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Estimation of Total Body Fat as a Percent

Estimation of total body fat


Recent studies have demonstrated that weight and BMI are not adequate measurements of underlying changes in fat-free mass and body fat mass that can occur during menopause, aging, or general illness. The BMI only reflects body mass, and excess body weight may be made up of adipose tissue or lean muscle.

The body fat percentage is a measure of fitness level, since it is the only body measurement which directly calculates a person's relative body composition without regard to height or weight.

The body fat percentage is the total mass of fat divided by total body mass, multiplied by 100. Total body fat consists of essential body fat (helps maintain critical pathways necessary for life) plus storage body fat. This program compares the output of several equations that are used to estimate the body fat percentage instead of direct measurement.

Data (Inputs)

Age: years   





Equations used to estimate body fat percentage

Deurenberg formula

 Body fat % = (1.20 * BMI) + (0.23 * Age) - (10.8 * gender) - 5.4

Deurenberg P, Weststrate JA, Seidell JC: Body mass index as a measure of body fatness: age- and sex-specific prediction formulas. Br J Nutr. 1991, 65 (2): 105-114. 10.1079/BJN19910073.


Deurenberg formula 2

 Body fat % = (1.29 * BMI) + (0.20 * Age) - (11.4 * gender) - 8.0

Deurenberg, P., Yap, M. and van Staveren, W.A. (1998) Body mass index and percent body fat. A meta analysis among different ethnic groups. International Journal of Obesity, 22, 1164-1171. doi:


Gallagher formula

 Body fat % = (1.46 * BMI) + (0.14 * Age) - (11.6 * gender) - 10

Gallagher, D., Visser, M., Sepulveda, D., et al. (1996) How useful is body mass index for comparison of body fatness across age, sex and ethnic groups. American Journal of Epidemiology, 143, 228-239.


Jackson-Pollock formula

 Body fat %= (1.61 * BMI) + (0.13 * Age) - (12.1 * gender) - 13.9

Jackson, A.S., Pollock, M.L. and Ward, A. (1980) Gener-alized equations for predicting body density of women. Medicine & Science in Sports & Exercise, 12, 175-182. doi:10.1249/00005768-198023000-00009.

Jackson, A.S. (1984) Research design and analysis of data procedures for predicting body density. Medicine & Science in Sports & Exercise, 16, 616-620.


Jackson AS formula

Body fat % = (1.39 * BMI) + (0.16 * Age) - (10.34 * gender) - 9

Jackson, A.S., Stanforth, P.R. and Gagnon, J. (2002) The effect of sex, age and race on estimating percentage body fat from body mass index: The heritage family study. In-ternational Journal of Obesity and Related Metabolic Disorders, 26, 789-96.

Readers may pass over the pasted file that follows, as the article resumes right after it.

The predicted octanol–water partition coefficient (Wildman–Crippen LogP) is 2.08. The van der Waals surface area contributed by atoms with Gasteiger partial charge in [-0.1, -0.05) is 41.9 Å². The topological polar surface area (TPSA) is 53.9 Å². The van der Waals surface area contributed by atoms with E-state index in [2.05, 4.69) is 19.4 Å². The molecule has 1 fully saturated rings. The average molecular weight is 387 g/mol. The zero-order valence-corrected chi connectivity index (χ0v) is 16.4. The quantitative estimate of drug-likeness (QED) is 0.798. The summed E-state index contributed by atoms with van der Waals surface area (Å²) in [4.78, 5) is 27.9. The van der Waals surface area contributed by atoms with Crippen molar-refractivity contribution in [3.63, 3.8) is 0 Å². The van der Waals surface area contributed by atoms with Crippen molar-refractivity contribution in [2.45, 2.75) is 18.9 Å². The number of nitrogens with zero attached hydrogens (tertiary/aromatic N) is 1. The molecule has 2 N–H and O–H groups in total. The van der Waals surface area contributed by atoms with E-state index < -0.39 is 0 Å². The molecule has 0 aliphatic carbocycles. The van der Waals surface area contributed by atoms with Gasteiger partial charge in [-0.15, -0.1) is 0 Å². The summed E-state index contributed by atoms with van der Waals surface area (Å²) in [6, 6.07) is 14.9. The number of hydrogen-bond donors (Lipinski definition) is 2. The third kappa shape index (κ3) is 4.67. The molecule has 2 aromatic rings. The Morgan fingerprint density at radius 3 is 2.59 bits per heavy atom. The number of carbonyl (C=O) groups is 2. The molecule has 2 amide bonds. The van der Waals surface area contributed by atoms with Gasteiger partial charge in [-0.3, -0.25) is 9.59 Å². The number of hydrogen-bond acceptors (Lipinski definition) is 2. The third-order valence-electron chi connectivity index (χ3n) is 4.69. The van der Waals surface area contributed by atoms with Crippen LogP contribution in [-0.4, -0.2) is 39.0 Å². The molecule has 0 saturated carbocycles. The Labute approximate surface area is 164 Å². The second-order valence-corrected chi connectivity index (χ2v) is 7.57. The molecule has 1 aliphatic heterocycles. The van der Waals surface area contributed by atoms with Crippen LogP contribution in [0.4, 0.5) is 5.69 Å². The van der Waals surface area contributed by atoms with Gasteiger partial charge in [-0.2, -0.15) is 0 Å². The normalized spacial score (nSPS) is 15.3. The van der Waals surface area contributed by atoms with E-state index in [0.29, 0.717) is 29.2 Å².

Key Reference (direct quotes)

Key Reference top of page

Mittal, R. , Goyal, M. , Dasude, R. , Quazi, S. and Basak, A. (2011) Measuring obesity: results are poles apart obtained by BMI and bio-electrical impedance analysis. Journal of Biomedical Science and Engineering, 4, 677-683. doi: 10.4236/jbise.2011.411084.

  • Objective: To analyse the use of BMI and bioelectrical impedance analysis (BIA) in assessment of adiposity among young and elderly population. Materials and methods: Age, height, weight and percent body fat (PBF) of 101 young and 276 elder subjects were recorded. PBF was measured directly by BIA instrument (PBFb) and also calculated from BMI (PBFf). The classification of subjects into underweight, normal, overweight and obese was based on the age- and sex-specific BMI cutoff values and PBFb following standard guidelines.
  • Results: The calculated mean BMI values of young and old age groups were statistically the same. PBF was significantly high in elder subjects. There was no statistical difference in mean PBFb and PBFf in young subjects but the difference was significant in eldery subjects. The PBFf values were highly correlated (r: 0.92 to 0.96) with PBFb values in young age groups unlike elder groups of both males and females. PBFb based categorization of subjects’ presented totally different scenario com-pared to results obtained by BMI analysis to assess adiposity.